News from Ariana Grande, Amazon, Disney, and more lawsuits in the world of music


Good morning and happy Tuesday everyone. We hope you are having a good start of this new week. Grab your coffee and let’s dive into the news.

Ariana Grande’s lawsuits against Forever21 

If you remember, we already informed about a lawsuit filed by Ariana Grande back in September. Well… last month Forever21 filed for bankruptcy and requested Grande’s infringement claims to be put on hold, request that was recently accepted, putting the lawsuit “on pause”. This does not entail that Grande’s claim are dismissed, this only means that Grande has now become one of Forever21 creditors that will have to be part of the bankruptcy process. What will happen to Ariana Grande’s damage claim? Well, first the court will have to decide whether or not Forever21 is guilty, then determine what is actually owed to Grande according to the infringement committed and then be put “in line” to collect that debt from the bankruptcy process. Ideally, both parties will try to reach a settlement. Let’s wait and see. 

Disney + launched in the US, piracy rose everywhere else

Disney finally launched its streaming platform Disney + limited to the US, Canada and the Netherlands. Therefore, if you are a Star Wars fan you have two options: patiently wait until Disney + is made available in Europe as a whole (while staying away from social media for spoilers) or the easy route and download it. The second route was made very easy as the first episode of “The Mandalorian” was made available in a matter of hours (to which Disney promptly reacted by dispatching takedown notices). This came as no surprise since limited availability of Disney + serves as a strong incentive to piracy. 

Amazon launches the IP accelerator 

No, Amazon is not currently financing IP programs. The IP accelerator is a curious invention connecting small Amazon sellers to IP professional in order to accelerate and facilitate trade mark application, which in turn grants them a quick access to the Amazon Brand Registry (the ordinary route would require to wait until the US trademark office). An interesting initiative limited to the US for the time being.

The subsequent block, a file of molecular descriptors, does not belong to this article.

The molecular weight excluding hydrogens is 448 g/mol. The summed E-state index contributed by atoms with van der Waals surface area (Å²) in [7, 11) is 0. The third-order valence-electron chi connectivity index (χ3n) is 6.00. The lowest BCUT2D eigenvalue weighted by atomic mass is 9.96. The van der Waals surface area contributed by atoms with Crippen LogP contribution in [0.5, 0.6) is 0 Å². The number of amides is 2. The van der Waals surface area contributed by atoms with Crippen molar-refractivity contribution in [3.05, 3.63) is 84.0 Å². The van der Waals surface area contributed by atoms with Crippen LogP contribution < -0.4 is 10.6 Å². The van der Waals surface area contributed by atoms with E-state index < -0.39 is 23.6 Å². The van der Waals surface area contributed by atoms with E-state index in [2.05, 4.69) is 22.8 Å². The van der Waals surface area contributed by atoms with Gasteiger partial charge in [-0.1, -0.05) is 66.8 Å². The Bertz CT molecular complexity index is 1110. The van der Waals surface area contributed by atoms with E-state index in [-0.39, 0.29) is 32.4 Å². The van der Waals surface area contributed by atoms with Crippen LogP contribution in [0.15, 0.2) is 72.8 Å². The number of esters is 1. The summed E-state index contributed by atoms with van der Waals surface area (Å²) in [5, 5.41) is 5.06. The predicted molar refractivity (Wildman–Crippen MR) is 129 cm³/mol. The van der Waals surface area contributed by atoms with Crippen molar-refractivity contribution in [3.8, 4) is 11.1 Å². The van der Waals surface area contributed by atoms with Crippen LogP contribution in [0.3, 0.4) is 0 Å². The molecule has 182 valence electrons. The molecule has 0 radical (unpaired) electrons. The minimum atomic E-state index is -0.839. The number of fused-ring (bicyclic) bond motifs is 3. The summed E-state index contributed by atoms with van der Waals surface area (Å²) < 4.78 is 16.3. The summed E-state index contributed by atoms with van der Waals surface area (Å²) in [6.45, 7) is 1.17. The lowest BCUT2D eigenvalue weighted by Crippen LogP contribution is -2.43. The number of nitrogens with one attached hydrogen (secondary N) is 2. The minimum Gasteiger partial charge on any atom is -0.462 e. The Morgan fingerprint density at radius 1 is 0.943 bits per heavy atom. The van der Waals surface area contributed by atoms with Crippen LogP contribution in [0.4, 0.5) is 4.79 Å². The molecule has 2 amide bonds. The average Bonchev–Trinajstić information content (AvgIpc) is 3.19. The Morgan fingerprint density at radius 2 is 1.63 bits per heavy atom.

Another episode on the series “copyright infringement in the music industry”

The story: 3 British songwriters accused The Weeknd of copying their song “I Need To Love” when making their song “A Lonely Night”. Apparently the issue goes back to 2005, when Big Life Music acquire the rights over “I Need to Love”, company that was later bought (including their right over “I Need To Love”) by Universal who finally relinquished said right in 2016. The problem is that The Weeknd released their song “Lonely Nate” just two weeks after renounced to their original right… Although current judge dismissed many parts of the original lawsuit, the three UK songwriters were allowed to file an amended version of their lawsuit, which they did in September, to include secondary copyright infringement and state law infringement. Now, the matter should come to an end. 

And that is all I have for you today! Best regards and see you next week!

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